Haze, dengue, floods are issues of future environmental challenges
- POSTED: 28 Dec 2013 21:10
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This year's record high PSI levels during the haze, the dengue epidemic and more intense rains are "amber lights", or early warning signs, of the need to be better prepared for future environmental challenges.
SINGAPORE: This year's record high PSI levels during the haze, the dengue epidemic and more intense rains are "amber lights", or early warning signs, of the need to be better prepared for future environmental challenges.
Minister for the Environment and Water Resources, Dr Vivian Balakrishnan, said this in an interview with Channel NewsAsia.
His ministry plans to get tough on transboundary haze by taking to task, companies which contribute to the haze.
Planned measures include the tabling of an Act to hold directors of such companies accountable for the damage caused and the health impact on millions of people in the region.
At the height of the haze crisis in June this year, the PSI level hit a record high of 400.
The crisis prompted leaders of the region to push for more effective measures of haze management.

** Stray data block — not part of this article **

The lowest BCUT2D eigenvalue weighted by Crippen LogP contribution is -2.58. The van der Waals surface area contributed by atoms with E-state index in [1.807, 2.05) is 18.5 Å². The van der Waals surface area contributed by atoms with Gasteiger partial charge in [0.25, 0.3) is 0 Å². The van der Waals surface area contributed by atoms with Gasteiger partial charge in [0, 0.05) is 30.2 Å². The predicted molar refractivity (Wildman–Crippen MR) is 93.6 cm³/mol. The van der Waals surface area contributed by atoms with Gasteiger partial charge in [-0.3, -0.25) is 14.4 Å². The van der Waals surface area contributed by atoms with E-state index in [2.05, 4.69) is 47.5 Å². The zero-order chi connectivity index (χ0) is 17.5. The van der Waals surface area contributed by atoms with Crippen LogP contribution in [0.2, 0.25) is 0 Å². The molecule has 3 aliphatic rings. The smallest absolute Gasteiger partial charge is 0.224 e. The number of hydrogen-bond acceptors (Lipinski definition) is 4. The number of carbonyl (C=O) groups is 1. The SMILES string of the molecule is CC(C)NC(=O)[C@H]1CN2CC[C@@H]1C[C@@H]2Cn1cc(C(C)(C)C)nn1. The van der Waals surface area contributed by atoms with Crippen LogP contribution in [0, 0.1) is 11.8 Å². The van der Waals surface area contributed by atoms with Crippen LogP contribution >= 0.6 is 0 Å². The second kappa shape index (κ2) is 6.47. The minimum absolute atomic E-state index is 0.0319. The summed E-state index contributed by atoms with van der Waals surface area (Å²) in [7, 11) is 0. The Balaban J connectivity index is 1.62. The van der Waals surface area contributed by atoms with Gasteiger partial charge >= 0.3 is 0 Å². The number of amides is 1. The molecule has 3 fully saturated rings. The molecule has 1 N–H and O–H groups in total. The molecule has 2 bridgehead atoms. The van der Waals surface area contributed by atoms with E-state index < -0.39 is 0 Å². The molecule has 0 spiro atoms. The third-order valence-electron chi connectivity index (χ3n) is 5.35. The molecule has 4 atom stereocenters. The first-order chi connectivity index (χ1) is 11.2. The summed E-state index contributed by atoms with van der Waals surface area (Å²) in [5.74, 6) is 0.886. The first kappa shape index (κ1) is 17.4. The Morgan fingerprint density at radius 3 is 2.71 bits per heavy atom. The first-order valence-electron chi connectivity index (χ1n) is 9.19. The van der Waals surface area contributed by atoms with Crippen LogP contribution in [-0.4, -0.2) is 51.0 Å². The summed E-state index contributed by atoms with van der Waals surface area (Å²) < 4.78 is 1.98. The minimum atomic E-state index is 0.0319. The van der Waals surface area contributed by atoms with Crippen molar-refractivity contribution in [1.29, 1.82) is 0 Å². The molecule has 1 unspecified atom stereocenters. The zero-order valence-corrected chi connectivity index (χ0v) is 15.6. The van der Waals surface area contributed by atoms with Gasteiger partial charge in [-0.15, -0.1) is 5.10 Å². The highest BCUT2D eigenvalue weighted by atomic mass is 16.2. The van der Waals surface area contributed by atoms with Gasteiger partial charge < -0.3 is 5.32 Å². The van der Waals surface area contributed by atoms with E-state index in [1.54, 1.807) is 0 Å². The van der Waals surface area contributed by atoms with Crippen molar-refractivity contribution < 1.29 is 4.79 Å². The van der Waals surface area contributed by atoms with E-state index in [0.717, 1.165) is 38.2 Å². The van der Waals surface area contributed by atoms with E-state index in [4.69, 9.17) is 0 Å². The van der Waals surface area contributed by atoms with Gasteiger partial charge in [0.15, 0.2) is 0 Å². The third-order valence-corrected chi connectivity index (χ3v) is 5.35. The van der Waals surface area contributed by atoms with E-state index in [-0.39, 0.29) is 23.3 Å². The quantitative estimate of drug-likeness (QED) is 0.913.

These include the sharing of concession maps among governments, which indicate where the fires occur, and on which companies' land.
Leaders also urged Indonesia to ratify the ASEAN Agreement on Transboundary Haze. The Agreement came into effect in 2002, when 10 ASEAN nations, including Singapore signed it. Indonesia is the last to sign, but it is expected to ratify the Agreement in early 2014.
Singapore's Ministry of the Environment and Water Resources is going beyond just monitoring, by taking action against those responsible for the fires.
Dr Balakrishnan said: "Early next year, I'll be going to Parliament to introduce a new Act specifically targeting trans-boundary haze. We will make it a criminal offence. We will hold the companies as well as directors liable for the damage they cause to us, as well as the deleterious health impact on our population. We're about to finalise the drafting, I will present it to the public. We will take the views of the public, adjust it if necessary. I hope to pass this bill sometime within the first half of next year.